Dead Letter Office

August 8, 2015 | By | Reply More

✭✭✭✩✩    Philosophical potential

theSpace on the Mile (venue 39): Sat 8 – Fri 28 Aug 2015

Some Company Productions deliver a thoughtful performance with a lot of potential, but struggle to reconcile the show with its philosophical depth.

A Dead Letter Office (DLO) is a curious place. It’s a place where undeliverable and lost mail ends up. The end of the line for a thousand lost moments, lost memories, lost sentiments that have been left unsaid. But what if they could be said? What would happen to them then?

Marli Siu and Kirsty Findlay. Photo: Some Company Productions

Marli Siu and Kirsty Findlay. Photo: Some Company Productions

On a metaphysical level, Some Company Productions explore the representation of a person within a snapshot of time. People change over time and they are shaped by their experiences. A letter makes a basic and literal copy of a person, making it the essence of that moment.

Dead Letter Office, written by company members Catherine Exposito and Marli Siu, encapsulates that. The show centres around James, a man searching for a letter that was sent to him 24 years earlier. He’s searching for answers about himself, about where he’s come from, about who he is. But the question is whether he really wants to find what he’s looking for?

As James, played by Blair Kincaid, searches for his answers, he encounters a range of unusual characters. Through conversations with Niamh (Marli Siu) the helpful, yet somewhat despondent and unambitious DLO attendant, Emily (Catherine Exposito) the colourful Essex Princess waiting for her lost love, and political activist Karen (Kirsty Findlay), he soon starts to realise that not all is as it seems.

The characters he meets unexpectedly in the mail room all have their own secrets, held in check by gatekeeper Ailbie (Matt Swift) who seems to have invested too much of his life in the DLO. It becomes all too apparent that James is not the only one stuck in the past, unable to live his future. But sometimes, that’s precisely where some people should be.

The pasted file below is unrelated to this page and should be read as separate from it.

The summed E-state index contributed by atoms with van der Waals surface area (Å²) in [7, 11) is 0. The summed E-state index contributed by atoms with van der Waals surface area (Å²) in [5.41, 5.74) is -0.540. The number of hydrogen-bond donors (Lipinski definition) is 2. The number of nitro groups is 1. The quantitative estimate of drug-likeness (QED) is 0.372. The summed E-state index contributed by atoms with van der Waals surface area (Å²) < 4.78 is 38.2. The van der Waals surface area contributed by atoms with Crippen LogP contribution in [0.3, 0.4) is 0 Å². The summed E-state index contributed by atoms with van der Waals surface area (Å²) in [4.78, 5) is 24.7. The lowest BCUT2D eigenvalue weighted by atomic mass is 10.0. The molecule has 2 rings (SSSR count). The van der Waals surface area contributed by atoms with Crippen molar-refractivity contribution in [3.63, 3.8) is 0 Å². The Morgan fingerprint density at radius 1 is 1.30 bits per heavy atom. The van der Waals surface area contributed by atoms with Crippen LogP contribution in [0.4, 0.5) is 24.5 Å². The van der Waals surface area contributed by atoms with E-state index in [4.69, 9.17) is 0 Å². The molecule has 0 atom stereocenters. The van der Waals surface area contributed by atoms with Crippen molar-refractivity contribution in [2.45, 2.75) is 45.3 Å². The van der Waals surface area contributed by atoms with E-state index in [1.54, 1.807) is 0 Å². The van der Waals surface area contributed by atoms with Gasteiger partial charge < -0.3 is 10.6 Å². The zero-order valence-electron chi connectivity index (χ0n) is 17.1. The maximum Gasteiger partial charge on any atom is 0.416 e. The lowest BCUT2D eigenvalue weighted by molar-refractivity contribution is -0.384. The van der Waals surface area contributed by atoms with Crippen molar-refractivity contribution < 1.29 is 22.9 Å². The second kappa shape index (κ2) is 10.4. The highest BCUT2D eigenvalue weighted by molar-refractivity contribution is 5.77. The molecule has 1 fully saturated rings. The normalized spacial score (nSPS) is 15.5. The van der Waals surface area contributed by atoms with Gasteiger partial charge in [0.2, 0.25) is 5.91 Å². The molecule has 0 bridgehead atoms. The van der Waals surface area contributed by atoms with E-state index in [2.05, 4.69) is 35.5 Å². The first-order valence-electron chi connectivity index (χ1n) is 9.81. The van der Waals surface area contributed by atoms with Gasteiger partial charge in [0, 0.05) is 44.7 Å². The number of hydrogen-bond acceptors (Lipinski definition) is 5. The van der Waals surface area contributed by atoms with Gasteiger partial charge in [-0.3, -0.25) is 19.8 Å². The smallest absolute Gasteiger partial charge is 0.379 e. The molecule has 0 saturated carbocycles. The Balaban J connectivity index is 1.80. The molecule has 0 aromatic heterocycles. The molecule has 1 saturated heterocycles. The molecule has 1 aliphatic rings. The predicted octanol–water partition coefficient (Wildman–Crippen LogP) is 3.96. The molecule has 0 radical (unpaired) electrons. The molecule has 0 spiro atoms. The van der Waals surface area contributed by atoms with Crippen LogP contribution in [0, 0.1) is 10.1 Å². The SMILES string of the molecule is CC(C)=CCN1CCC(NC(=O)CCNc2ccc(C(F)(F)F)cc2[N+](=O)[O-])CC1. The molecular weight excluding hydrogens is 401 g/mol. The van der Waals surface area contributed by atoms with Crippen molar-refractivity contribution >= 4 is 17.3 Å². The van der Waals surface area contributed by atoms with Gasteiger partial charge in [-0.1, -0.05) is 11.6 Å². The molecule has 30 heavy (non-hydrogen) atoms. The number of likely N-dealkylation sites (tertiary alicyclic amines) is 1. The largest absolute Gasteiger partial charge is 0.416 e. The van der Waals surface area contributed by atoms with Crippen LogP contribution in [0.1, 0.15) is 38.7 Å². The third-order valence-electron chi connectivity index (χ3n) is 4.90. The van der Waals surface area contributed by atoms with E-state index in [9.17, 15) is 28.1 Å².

delicate interweaving

The actors play their parts well, with a delicate interweaving to and fro between the DLO present and the memories from the page. Yet the physical set and effects do little to support them, leaving the performances a little flat. There is definite scope here for extra depth.

Matt Swift, Kirsty Findlay, Blair Kincaid, Catherine Exposito and Marli Siu. Photo: Some Company Productions

Matt Swift, Kirsty Findlay, Blair Kincaid, Catherine Exposito and Marli Siu. Photo: Some Company Productions

Dead Letter Office is an interesting and promising concept, raising philosophical questions on the nature of memory and records. However, while the show is entertaining it feels as though it could go further.

Director Ian Dunn scratches the surface in this one hour show enough to pique interest but it ultimately unfolds somewhat predictably.

Running time: 1 hour 5 minutes
theSpace on the Mile (venue 39), 80 High Street, EH1 1TH
Saturday 8 – Friday 28 August 2015
Even dates only: 6.05pm
Tickets and further details from: https://tickets.edfringe.com/whats-on/dead-letter-office

ENDS

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